24 April, 2011

Onward and upwards

For some time I have intended to head to parts of the Barwon as yet unknown to me. Being school holidays and the weather reasonably fine, we decided to round up the kids and head upstream. Our first stop was morning tea at Winchelsea. We sat in the park overlooking the river, sipped our coffee and nibbled on biscuits and slices. The weather was cool but fine, well suited to snapping a few pictures.
Barwon River at Winchelsea
This wasn't my first visit to "Winch" and I'd taken quite a number of photos on my previous visit, so after a short walk along this part of the river towards the rail bridge, we decided to leave further investigation of both the town and this section of the river and head off. We dragged the kids off the play equipment, packed up the cups and headed for the car.Our next stop was the little township of Birregurra which has the good fortune to nestle on the banks of the Barwon. We parked near the nondescript bridge over the river and had a look around. We found ourselves in a wide, grassy area where the kids took the opportunity to have a run and in the distance we glimpsed what looked to be the sculpted lines of a golf course. Further investigation proved us correct, although, as with Winchelsea, further exploration of the township of Birregurra and its surrounds will have to wait.
The river itself was actually quite difficult to approach at this point as it is thickly lined on both banks with silver poplars. As is the case with these trees, they had no doubt been introduced at some point and then, as poplars are want to do, they'd taken hold, throwing up countless saplings along the banks, taking full advantage of a ready source of water. In the process, they had created a sizable thicket which made photography difficult and access all but impossible in most places.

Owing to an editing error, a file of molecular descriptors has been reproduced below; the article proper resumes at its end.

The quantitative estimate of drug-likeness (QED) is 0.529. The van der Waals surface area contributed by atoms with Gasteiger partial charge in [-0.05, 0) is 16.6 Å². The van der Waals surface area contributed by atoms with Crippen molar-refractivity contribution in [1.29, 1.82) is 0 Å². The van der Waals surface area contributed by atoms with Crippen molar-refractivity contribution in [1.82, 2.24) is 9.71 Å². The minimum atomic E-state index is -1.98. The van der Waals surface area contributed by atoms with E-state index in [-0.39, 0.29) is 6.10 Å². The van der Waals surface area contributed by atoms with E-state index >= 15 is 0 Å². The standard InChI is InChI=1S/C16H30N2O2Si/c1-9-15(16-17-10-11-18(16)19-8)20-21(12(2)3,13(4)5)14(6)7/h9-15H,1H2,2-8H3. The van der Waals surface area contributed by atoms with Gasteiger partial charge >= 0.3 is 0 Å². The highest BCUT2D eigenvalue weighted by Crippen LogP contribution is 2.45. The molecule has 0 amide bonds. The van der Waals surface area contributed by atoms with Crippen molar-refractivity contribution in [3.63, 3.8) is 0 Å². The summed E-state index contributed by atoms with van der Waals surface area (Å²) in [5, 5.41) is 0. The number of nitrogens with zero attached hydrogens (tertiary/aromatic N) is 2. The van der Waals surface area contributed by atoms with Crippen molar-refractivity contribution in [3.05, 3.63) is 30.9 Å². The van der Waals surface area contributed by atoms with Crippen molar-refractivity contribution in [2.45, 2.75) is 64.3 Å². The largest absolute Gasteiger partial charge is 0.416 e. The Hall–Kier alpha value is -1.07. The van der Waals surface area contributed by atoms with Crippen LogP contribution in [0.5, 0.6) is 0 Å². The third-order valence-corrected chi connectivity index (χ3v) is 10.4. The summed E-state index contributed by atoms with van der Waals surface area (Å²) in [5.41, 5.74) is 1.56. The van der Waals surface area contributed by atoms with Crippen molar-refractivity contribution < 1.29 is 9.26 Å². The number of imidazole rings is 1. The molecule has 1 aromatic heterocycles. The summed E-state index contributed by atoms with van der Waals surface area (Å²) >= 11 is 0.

Barwon River at Birregurra
Despite this, we did find a little track which allowed us to reach the water's edge where it appeared that a local angler had dropped in a line. Of the owner of the line, we saw no trace. Whilst the others crunched their way through the substantial drifts of leaves under the poplars, I made my way up to the bridge and attempted to snap a few photos looking both up and down river.I have to say however, that there wasn't much to see. Firstly, the bridge is located near a bend which precludes any significant view upriver, secondly it should also be said at this point that the Barwon as it flows through Birregurra is barely recognisable as the same sizable stream which flows through Geelong with enough depth and breadth for rowing, water-skiing, kayaking and a variety of other activities. I guess the weirs and the breakwaters either side of Geelong are doing their job. Here, the river is more like a small creek and were it not for the stranglehold of the poplars, it would probably be possible to jump from one bank to the other with a short run up. Certainly it would not be navigable by kayak - or other any other type of vessel for that matter.
And so we continued on our pilgrimage. From Birregurra we headed over the bridge and turned off on to the Forrest-Birregurra Road. Clearly were were approaching our objective. The only other town we passed along the way was the pertinently named Barwon Downs which is set in the rolling grasslands found at the foot of the Otways. As we travelled, we noticed that the mild season had allowed for a significant amount of back burning, resulting in regular plumes of smoke rising into the air from neighbouring farms.
Restored rail bridge on the "Birregurra-Forrest Tiger Rail
Trail" crossing the Barwon River